‘Awfs let me go back to Austria but then I was playing catch-up.
‘Come February, everything was sorted back home which was the best news of the season for me.’
The arrival of Paul Cook to the club this summer spelled the end of Ertl’s playing days at Fratton Park following two failed attemps at promotion but 88 games and two goals later there are no hard feelings, just great memories.
He said: ‘I had a great, honest chat with Paul Cook at the start of the season and we decided the best thing was to go separate ways.
‘I respected him, football is just about opinion.
‘At 32, I had to make a decision whether to carry on playing or explore a different interest and I was always fascinated with what went on behind the scenes.
‘And I just had this desire to help the club, not only that but to work alongside the people who saved it and find out how they did that.
‘I stood for election to the PST board and it is great to now be the spokesman and help to spread the word as to what is achievable when you are a community club.
‘But we are also looking ahead, what are we going to do with a future investment model and how can we increase membership?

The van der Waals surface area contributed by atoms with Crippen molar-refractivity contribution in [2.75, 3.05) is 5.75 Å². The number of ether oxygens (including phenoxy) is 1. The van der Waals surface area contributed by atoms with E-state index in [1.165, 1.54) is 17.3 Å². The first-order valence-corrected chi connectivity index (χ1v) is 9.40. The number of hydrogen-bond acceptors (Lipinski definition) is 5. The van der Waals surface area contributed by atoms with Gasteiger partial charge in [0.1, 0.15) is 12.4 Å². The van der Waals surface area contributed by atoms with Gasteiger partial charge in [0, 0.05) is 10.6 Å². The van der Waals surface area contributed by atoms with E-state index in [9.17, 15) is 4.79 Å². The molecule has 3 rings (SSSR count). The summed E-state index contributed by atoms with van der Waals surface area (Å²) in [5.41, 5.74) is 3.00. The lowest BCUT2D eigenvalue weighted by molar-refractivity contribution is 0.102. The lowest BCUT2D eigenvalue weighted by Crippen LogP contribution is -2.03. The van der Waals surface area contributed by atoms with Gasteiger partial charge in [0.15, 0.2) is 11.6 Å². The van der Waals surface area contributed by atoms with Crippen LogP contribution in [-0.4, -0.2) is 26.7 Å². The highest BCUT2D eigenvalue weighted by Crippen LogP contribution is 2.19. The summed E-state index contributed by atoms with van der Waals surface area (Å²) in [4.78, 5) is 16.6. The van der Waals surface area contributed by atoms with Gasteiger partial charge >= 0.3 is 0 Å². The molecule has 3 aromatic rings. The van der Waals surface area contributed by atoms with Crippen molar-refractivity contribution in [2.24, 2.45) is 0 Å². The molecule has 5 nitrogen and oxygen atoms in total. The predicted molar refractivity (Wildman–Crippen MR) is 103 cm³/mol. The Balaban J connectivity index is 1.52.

‘It has also been great to have the chance to look behind the scenes at Pompey and get a better picture of football in general because one day I want to be a director of sport or CEO at a club.
‘I also wanted to find out what was required to work within an academy and I was able to assist our under-16s coach Scott Green for a couple of months, which was great for my development.’
I played seven games for Austria. It is great to sing your national anthem.
I played in the sell-out first game in a new stadium in Innsbruck, between the mountains.
We beat our neighbours Switzerland 2-1 just before Euro 2008, which we hosted.
We also won against the Ivory Coast – I played against Didier Drogba which was great.
Simon Eastwood, the goalkeeper, was like a little baby in the club house.
Eastie didn’t even know how to cook a boiled egg – we had to show him that!
I made a number of friends in my time at Pompey but I would not pick anybody out because there were so many good characters who I got on well with.
...THE INFLUX OF PLAYERS
I wanted every single player to be made to feel like they were at home.
When you are comfortable you perform to your best.
I would always approach new players and got so many contact numbers.
At the bottom of my mobile phone contacts list I would put the player’s name and ‘Portsmouth FC’.
Just recently I was thinking of a player we signed on loan from Swansea, a goalkeeper.
I forgot his name so I typed into my mobile phone ‘Portsmouth FC’.
It was absolutely crazy how many numbers came up!
For networking, it was a great time.
But for actually being successful on the pitch it was a really challenging one.